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GPs prescribe a very low calorie diet in the hope of reversing diabetes Society



Thousands of people need to offer very low calorie diet (VLCD) from their GPs in the hope of turning their type 2 diabetes, NHS England announced.

The 800-calorie-daily regime, which consists of soup and shakes, has been shown to help people overcome the excess body fat that caused the fat around their internal organs, including the pancreas, leading to Type 2 diabetes. Approximately 10% of the NHS budget It is used to treat diabetes, which can have serious complications, including blindness and need for amputation.

The NHS has announced a further package of measures to address large numbers of obesity-related illnesses. In 2016, two thirds of the adult population and one third of children in England were overweight or overweight, and in the hospital there were 617,000 obesity.

The Diabetes Prevention Program, which offers help and support for weight loss and becomes more active, is twice as big as 200,000 people, NHS England said. This will include 5,000 people with type 2 diabetes who will be invited to participate in highly supervised VLCD trials.

The Charitable Society of Diabetes UK has engaged some more than 300 people with type 2 from Scotland and Tyneside to test the current diet of 800 calories per day for three months. Support is given during and after. Almost half of those who went to the VLCD monitor were in remission after a year, and those who lost the highest weight were the best – 86% who lost 15kg or more were in remission after 12 months.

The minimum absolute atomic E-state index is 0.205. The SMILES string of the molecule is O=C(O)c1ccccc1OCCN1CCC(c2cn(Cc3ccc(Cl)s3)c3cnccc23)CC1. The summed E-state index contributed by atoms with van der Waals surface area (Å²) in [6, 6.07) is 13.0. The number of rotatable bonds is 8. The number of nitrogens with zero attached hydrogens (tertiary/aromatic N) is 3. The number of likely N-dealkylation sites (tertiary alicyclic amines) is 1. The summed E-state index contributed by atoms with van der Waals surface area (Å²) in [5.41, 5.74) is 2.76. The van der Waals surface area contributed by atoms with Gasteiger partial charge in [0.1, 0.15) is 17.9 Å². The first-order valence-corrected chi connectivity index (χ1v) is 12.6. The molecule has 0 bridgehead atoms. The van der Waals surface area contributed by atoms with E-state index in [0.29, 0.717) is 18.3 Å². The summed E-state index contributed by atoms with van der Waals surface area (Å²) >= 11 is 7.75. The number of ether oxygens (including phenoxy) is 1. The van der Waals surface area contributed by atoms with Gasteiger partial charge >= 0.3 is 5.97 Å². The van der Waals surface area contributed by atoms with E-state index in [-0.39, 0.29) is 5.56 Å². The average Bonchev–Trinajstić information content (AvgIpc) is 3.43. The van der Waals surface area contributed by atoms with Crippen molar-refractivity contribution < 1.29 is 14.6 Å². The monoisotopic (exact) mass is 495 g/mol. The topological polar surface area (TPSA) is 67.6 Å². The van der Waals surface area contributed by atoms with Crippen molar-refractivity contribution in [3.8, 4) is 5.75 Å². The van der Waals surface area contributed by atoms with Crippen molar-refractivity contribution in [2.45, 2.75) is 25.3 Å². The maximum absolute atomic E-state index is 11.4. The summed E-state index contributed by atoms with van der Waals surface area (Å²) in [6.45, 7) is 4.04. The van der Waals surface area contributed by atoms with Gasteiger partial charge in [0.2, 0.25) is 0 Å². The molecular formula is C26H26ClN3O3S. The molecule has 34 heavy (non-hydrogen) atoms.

Similar results were obtained via VLCD in another study called DROPLET.

"The NHS will now embellish a practical action to support hundreds of thousands of people to avoid heart attacks, stroke, cancer and type 2 diabetes," said NHS England chief executive Simon Stevens. "Because what's good for our branches is good for our wallets, given the huge costs for all of us as taxpayers of this disease that can be prevented."

Stevens, who has become a mission to fight obesity, has called on the food industry to help her. "This is not a battle the NHS can independently win," he said. "NHS pound will go further if the food industry also takes steps to reduce unwanted calories and adds sugar and salt from processed food, TV dinners and fast food takeaways."

Those referring to the Diabetes Prevention Program, but can not come to a session, will be provided with supportive technologies and applications that will help you change your lifestyle.

Chris Askew, Chief Executive Officer of Diabetes UK, welcomed plans to double the size of the program, which, he added, "is already the largest on a global scale and shows England to be the world leader in this area.

"The ambition that the NHS needs to show must be aligned with all government policies – we need stronger action on marketing children and clearer labeling of nutrients in order to support people to have healthy choices."


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